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I'm trying to use reflection (ultimately on unknown at compile time) object which include struct. I've got as far as TypedReference.MakeTypedReference but I've hit a wall.

Here's my Class and Struct

public class MyObject
{
    public int Id;
    public Money Amount; 
}

public struct Money
{
    public int Vaule;
    public string Code;
}

And here is how I am trying to set "Code" of "Amount" in MyObject using reflection. As I mention above, I'm looking for a solution which does not know about these types at compile time (that would be too easy!)

Here's the code I have so far (I've used [0], [1] to make the code simpler)

var obj = new MyObject() { Id = 1 };
obj.Amount.Vaule = 10;
obj.Amount.Code = "ABC";

FieldInfo[] objFields = obj.GetType().GetFields();
FieldInfo[] moneyFields = objFields[1].GetValue(obj).GetType().GetFields();

List<FieldInfo> fields = new List<FieldInfo>() { objFields[1] };
fields.AddRange( moneyFields );

TypedReference typeRef = TypedReference.MakeTypedReference( 
                           objFields[1].GetValue( obj ), fields.ToArray() );

moneyFields[1].SetValueDirect( typeRef, "XXX" );

The TypedReference.MakeTypedReference blows up with; "FieldInfo does not match the target Type." Likewise if I just pass objFields[1]. And if pass just moneyFields I get "TypedReferences cannot be redefined as primitives."

Why? Let's say I'm creating Random test fixtures and want to populate class fields with random data :)

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Are you saying that at compile time you don't know if its using MyObject or Money, so it needs to detect which object is being used and read/write the property accordingly? –  series0ne Nov 9 '12 at 12:35
    
How about using AutoFixture and getting out of the reflection Rube Goldberg machines business? (Though wrt struct, see stackoverflow.com/questions/12930963/…) (have not run into any need for MakeTypedReference professionally and have to say something as I happened to actually be watching the tweet stream for once, sry!) –  Ruben Bartelink Nov 9 '12 at 12:44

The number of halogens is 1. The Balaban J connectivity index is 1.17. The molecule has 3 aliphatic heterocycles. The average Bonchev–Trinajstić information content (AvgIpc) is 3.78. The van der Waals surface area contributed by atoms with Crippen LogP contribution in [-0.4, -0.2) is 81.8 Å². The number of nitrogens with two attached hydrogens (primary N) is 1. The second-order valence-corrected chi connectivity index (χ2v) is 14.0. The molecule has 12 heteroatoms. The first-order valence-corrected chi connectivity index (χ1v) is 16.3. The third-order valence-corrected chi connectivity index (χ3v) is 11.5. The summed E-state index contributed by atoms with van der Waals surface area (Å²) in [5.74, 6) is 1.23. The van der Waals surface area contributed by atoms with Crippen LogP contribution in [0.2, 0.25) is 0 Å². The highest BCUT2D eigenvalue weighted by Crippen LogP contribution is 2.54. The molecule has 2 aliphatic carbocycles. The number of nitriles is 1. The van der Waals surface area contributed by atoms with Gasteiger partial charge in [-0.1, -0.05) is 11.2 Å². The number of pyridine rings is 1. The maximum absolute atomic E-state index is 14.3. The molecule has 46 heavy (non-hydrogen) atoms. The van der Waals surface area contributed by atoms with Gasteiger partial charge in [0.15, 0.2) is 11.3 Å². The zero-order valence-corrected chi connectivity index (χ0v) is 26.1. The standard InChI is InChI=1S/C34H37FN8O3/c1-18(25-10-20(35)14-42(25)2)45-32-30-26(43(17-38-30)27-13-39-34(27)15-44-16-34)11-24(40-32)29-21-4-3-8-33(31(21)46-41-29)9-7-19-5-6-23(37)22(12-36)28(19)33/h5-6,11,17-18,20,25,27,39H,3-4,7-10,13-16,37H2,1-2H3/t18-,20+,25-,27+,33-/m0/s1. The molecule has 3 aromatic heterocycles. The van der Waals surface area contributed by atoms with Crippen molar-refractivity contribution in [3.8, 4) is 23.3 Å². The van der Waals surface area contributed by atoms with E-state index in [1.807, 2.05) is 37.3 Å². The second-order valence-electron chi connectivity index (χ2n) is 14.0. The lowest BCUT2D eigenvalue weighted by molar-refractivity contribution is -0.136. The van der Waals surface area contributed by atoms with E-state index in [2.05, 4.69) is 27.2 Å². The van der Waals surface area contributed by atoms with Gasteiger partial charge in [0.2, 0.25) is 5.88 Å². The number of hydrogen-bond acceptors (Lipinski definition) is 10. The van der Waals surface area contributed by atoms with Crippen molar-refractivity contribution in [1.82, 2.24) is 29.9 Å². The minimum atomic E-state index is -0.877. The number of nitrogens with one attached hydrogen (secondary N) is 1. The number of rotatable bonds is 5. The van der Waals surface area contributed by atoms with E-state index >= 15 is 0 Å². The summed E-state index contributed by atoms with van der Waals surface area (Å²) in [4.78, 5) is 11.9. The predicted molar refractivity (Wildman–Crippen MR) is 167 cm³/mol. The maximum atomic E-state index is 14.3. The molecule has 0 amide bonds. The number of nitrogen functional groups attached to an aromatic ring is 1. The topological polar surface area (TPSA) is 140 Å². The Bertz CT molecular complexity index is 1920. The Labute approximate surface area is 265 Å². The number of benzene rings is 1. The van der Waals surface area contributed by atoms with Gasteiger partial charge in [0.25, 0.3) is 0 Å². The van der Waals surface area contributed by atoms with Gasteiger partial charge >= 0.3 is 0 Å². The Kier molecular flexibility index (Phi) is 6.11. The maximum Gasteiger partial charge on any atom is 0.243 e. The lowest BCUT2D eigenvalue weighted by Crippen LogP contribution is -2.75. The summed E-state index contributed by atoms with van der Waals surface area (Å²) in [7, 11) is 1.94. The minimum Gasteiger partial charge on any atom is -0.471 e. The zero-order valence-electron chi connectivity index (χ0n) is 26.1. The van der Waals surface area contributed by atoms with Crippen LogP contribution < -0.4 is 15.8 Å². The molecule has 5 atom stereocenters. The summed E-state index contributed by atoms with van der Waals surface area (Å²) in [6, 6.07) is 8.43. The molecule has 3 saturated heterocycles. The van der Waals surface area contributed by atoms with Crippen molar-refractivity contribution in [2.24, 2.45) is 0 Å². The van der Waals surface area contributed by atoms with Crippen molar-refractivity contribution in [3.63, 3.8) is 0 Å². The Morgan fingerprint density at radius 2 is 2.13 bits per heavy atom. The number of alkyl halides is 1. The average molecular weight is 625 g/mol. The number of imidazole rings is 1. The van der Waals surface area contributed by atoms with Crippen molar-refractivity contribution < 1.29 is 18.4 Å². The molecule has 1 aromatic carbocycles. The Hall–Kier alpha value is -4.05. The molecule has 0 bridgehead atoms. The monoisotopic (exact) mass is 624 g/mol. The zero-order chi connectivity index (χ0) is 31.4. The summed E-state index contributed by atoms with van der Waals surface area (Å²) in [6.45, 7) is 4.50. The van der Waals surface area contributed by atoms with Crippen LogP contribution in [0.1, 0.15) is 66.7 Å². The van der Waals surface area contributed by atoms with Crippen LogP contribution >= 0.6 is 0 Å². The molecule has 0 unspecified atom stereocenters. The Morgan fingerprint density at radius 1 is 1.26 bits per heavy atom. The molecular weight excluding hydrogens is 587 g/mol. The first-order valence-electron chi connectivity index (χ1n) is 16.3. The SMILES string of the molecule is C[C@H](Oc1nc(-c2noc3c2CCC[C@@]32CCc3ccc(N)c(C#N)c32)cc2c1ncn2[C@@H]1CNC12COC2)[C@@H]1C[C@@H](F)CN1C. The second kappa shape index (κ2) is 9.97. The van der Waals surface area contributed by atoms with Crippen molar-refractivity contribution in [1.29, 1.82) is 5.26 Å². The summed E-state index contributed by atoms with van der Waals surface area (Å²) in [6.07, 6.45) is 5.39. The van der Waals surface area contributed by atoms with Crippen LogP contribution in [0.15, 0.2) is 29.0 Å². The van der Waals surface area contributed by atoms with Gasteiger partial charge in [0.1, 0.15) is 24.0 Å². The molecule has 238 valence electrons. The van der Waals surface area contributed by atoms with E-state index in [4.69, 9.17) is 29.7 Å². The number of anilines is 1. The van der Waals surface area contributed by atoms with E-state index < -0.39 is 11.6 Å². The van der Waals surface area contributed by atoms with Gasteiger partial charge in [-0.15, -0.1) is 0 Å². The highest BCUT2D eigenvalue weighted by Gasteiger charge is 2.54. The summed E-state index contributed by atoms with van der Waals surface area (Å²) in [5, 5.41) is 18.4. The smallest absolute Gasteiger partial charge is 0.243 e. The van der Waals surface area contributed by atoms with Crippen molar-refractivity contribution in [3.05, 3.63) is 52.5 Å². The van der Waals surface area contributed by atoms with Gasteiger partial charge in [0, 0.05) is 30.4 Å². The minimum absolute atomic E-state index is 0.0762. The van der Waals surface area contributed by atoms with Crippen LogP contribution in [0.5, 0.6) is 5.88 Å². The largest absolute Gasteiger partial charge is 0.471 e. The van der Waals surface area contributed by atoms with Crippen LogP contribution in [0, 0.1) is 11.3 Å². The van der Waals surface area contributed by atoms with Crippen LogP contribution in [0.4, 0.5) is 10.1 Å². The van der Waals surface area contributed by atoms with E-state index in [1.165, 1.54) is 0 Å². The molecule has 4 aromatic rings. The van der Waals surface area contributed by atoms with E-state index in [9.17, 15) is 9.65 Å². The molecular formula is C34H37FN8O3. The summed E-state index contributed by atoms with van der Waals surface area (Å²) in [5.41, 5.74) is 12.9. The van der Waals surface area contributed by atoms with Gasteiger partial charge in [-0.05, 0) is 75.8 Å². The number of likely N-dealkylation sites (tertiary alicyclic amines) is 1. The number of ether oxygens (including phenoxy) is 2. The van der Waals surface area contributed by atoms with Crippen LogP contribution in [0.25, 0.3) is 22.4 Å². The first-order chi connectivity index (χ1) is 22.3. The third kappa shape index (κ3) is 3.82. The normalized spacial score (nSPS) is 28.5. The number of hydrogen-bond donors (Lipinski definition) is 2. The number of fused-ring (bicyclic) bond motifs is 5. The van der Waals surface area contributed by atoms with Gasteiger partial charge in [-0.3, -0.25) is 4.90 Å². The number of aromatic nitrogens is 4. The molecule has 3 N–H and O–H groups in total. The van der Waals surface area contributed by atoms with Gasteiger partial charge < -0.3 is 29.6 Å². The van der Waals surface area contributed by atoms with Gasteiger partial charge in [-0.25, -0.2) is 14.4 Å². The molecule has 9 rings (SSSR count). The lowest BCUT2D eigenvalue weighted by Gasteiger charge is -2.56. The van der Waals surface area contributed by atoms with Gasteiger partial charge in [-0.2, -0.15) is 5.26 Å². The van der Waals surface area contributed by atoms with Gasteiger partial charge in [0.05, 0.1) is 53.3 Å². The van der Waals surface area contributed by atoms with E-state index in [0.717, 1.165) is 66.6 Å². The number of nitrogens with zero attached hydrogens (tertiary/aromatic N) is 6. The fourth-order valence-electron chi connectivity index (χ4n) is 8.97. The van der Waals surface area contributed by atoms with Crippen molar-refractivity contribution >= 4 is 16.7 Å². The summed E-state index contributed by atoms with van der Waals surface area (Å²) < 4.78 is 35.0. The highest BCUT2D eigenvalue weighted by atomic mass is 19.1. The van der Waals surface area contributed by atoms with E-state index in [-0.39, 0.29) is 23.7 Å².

@RubenBartelink - the "why" was simply for reference. Would defo' use AutoFixture if that was what I was doing. –  Ian Quigley Nov 9 '12 at 13:12
    
@activwerx It's purely using reflection on unknown objects and structs. Marc's answer below is the perfect answer for this situation. –  Ian Quigley Nov 9 '12 at 13:13
    
@IanQuigley I'm guessing I definitely wouldn't like to work on the real problem... –  Ruben Bartelink Nov 9 '12 at 13:17

1 Answer 1

up vote 8 down vote accepted

Frankly, there's no need whatsoever for TypedReference here - just a boxed struct should work fine:

    var amountField = obj.GetType().GetField("Amount");
    object money = amountField.GetValue(obj);
    var codeField = money.GetType().GetField("Code");
    codeField.SetValue(money, "XXX");
    amountField.SetValue(obj, money);

However! I will advise you of a few things:

  • public fields instead of properties are not usually a good idea; that will often bite you later
  • mutable structs (i.e. structs that can be changed after creation) are almost never a good idea, and will bite even more often, and bite harder
  • combining mutable structs and public fields compounds it, but making it very problematic to change later
share|improve this answer
    
Thanks Marc. Much appreciated. –  Ian Quigley Nov 9 '12 at 12:44
4  
@Ian just please note the bullet points... this is not a great idea –  Marc Gravell Nov 9 '12 at 12:45

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